340 F2d 905 National Labor Relations Board v. Taxicab Drivers Union Local International Brotherhood of Teamsters

340 F.2d 905


No. 14657.

United States Court of Appeals Seventh Circuit.

November 6, 1964.

Rehearing Denied January 25, 1965.

Marcel Mallet-Prevost, Asst. Gen. Counsel, Richard P. Lawlor, Attorney, N.L.R.B., Washington, D. C., Arnold Ordman, General Counsel, Dominick L. Manoli, Associate General Counsel, Solomon I. Hirsh, Attorney, N. L. R. B., for petitioner.

Melvin B. Lewis, Howard W. Minn, Chicago, Ill., Jacques M. Schiffer, New York City, for respondent.

Before DUFFY, KILEY and SWYGERT, Circuit Judges.

DUFFY, Circuit Judge.

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This case is here upon petition of the National Labor Relations Board (Labor Board) for enforcement of its order against Taxicab Drivers Union, Local 777, International Brotherhood of Teamsters (Union). The Board's decision and order are dated November 26, 1963, and are reported at 145 N.L.R.B. No. 18.


The Labor Board found the Union, by threatening and inflicting bodily harm, and by blocking ingress and egress of employees from the employer's plant, restrained and coerced employees in the exercise of their rights guaranteed by Section 7 of the Act, in violation of Section 8(b) (1) (A).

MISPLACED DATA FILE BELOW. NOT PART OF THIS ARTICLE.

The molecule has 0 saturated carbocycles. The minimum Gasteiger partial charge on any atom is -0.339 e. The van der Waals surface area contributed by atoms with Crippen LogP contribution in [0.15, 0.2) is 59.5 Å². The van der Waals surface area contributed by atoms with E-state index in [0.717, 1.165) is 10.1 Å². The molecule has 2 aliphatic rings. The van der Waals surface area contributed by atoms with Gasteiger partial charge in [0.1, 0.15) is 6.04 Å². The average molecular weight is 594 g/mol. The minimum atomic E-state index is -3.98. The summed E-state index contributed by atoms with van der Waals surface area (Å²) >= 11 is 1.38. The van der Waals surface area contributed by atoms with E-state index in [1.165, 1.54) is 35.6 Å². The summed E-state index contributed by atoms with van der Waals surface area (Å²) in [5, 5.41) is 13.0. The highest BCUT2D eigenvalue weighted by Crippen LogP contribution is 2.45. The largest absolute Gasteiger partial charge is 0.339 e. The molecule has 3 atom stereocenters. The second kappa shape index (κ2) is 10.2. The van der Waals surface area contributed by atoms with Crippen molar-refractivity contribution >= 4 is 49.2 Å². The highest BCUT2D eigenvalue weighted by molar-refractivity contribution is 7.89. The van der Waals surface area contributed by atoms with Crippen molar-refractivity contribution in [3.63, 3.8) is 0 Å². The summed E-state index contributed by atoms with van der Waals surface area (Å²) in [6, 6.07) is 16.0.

The employer, Crown Metal Manufacturing Co., with its principal place of business in Chicago, Illinois, was engaged in the manufacture, sale and distribution of metal display equipment and other metal products. At the time in question, it had about forty employees. The chief officers of the corporation were Albert Varon, president, and David Varon, secretary. Luis Lebron was the foreman of the welding department.


The violations found by the Examiner and the Board grew out of an organizing campaign conducted by the Union at the employer's plant. When David Varon went to work on February 21, 1963, he found a picket line in front of the plant. After loading his private automobile for delivery of company products, he attempted to leave the plant and in the alley which he was required to use, he encountered Wallace Brown and Robert Howard,1 who stopped his car. Howard said "Nobody is taking anything in or out." As Varon persisted, Howard seized Varon by the collar. Varon then returned to the plant and called the police. When he returned to his automobile he found the windshield had been smashed.


Joseph Glimco was president of Local 777. At the Union's request, the two Varons met with Glimco, Sam Portwin, a representative of the International Brotherhood of Teamsters, and Colling, a Union representative. Glimco asked the Varons to sign a recognition agreement. The Varons stated they doubted the Union had a majority of their employees signed up, and that the proper procedure would be to have a Labor Board election. Glimco said that was "kid stuff"; that they would never see an election because Local 777 did not do business that way. The Varons asked for time to consider the matter. Glimco gave them until the end of that day and closed the interview by telling them that the picketing, then in progress, would continue seven days a week, twenty-four hours a day, until they were out of business.